National Security Adviser darling of energy companies
President-elect Barack Obama’s choice for national security adviser, retired Marine Gen. Jim Jones, is giving hope to energy companies that backed Republican John McCain that their concerns may still get an airing in the new administration.
The appointment also could set up potential disagreements on climate change within the Obama team if the president-elect selects an aggressive global warming advocate for the Environmental Protection Agency or another administration post.
That’s what some observers anticipate will happen as Obama balances his Cabinet.
“For the EPA, expect someone who will go full force on the global warming agenda and use the Clean Air Act to battle global warming,” said Dan Holler, Senate relations deputy at the conservative Heritage Foundation. “Time will tell if Obama can manage the competing forces.”
Jones comes to the White House by an extraordinary route – via the Republican-dominated U.S. Chamber of Commerce – where he was promoting an energy policy opposed by congressional Democrats and not fully embraced by Obama. And Jones has been a board director for Chevron. [Politico]
Two memes the "Team of Rivals" cliche needs to die. It's rhetoric is designed to make a virtue out of indecisiveness, incoherence, and downright self-sabotage.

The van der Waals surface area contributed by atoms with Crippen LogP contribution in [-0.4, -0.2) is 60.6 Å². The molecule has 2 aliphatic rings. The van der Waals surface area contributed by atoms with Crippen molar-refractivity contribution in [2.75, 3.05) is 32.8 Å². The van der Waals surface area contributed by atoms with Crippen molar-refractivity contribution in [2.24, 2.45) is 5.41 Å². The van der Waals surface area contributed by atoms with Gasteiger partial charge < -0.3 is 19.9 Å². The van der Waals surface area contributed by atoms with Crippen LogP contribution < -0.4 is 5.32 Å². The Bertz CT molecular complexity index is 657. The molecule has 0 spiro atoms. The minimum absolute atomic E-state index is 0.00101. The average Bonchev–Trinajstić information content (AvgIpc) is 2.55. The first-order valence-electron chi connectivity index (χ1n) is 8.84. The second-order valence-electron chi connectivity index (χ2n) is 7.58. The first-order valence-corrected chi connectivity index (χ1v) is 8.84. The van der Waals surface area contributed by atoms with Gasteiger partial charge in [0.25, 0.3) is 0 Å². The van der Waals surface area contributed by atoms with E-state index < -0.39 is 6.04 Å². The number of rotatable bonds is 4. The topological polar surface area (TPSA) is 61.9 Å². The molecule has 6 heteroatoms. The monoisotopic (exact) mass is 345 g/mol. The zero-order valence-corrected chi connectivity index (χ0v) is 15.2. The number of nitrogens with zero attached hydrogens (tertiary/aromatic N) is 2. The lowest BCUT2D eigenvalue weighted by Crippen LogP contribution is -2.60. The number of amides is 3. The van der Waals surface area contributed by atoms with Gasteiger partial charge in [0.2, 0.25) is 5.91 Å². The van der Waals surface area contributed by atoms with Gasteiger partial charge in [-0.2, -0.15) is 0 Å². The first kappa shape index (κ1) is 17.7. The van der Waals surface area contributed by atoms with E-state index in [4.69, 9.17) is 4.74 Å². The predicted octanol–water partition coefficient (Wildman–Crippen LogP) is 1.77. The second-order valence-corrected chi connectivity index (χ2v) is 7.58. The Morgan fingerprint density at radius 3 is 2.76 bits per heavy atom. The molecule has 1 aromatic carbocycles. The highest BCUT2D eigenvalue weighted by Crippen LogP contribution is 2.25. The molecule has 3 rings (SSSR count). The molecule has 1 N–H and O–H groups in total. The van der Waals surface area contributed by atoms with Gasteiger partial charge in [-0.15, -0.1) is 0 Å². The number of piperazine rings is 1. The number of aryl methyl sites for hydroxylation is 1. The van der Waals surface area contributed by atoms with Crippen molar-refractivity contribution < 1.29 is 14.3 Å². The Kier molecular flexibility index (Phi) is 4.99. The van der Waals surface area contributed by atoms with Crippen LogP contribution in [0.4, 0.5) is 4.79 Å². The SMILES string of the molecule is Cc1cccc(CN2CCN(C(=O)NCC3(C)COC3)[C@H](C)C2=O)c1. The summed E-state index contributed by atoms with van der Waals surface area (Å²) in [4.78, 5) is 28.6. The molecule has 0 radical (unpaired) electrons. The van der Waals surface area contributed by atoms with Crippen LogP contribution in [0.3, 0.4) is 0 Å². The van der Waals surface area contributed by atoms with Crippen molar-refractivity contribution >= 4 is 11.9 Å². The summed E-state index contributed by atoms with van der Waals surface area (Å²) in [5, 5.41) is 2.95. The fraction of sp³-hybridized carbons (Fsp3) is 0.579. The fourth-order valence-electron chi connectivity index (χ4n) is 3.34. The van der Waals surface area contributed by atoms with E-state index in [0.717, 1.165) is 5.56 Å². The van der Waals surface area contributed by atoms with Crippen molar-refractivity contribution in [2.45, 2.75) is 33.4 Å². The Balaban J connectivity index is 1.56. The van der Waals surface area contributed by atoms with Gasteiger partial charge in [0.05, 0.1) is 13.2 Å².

Obviously, it's good to recruit people with diverse points of view and to encourage honest debate between them. Even Dick Cheney understood the importance of listening to open debate amongst his underlings.
On the other hand, idealizing "balance" as an abstract virtue for a cabinet is as specious as fetishizing balance in news coverage.
The Politico story tacitly accepts that it makes sense to "balance" an EPA that wants to fight global warming with the Clean Air Act with a national security adviser who is dead set against the idea.
Joseph Romm, senior fellow at the Center for American Progress, isn’t overly concerned about Jones’ views on energy and security, because the national security adviser’s role on domestic energy issues has historically been small. [Politico]
I'm not buying Romm's argument. First off, according to Politico, Obama is picking Jim Jones in large part because he's interested in eliminating America's dependence on foreign oil.
Energy is certainly a national security issue.
We don't want another national security adviser like Condi Rice who sought to ease the burden of America's dependence on foreign oil by using the military to reshape the political landscape of oil-rich foreign countries.
If seems inevitable that the next national security adviser will have more to say about domestic energy production. I don't expect to hear much from Jones about energy conservation as a national security issue, even though it's the logical flipside of increasing production.
Jones hails from the right wing Chamber of Commerce. He and his allies in the oil industry want to expand domestic drilling because oil prices are rising and they hope to make quick profits with taxpayer subsidies.
Will Jones argue on bogus national security grounds to lift bans on offshore oil drilling and drilling in ANWR?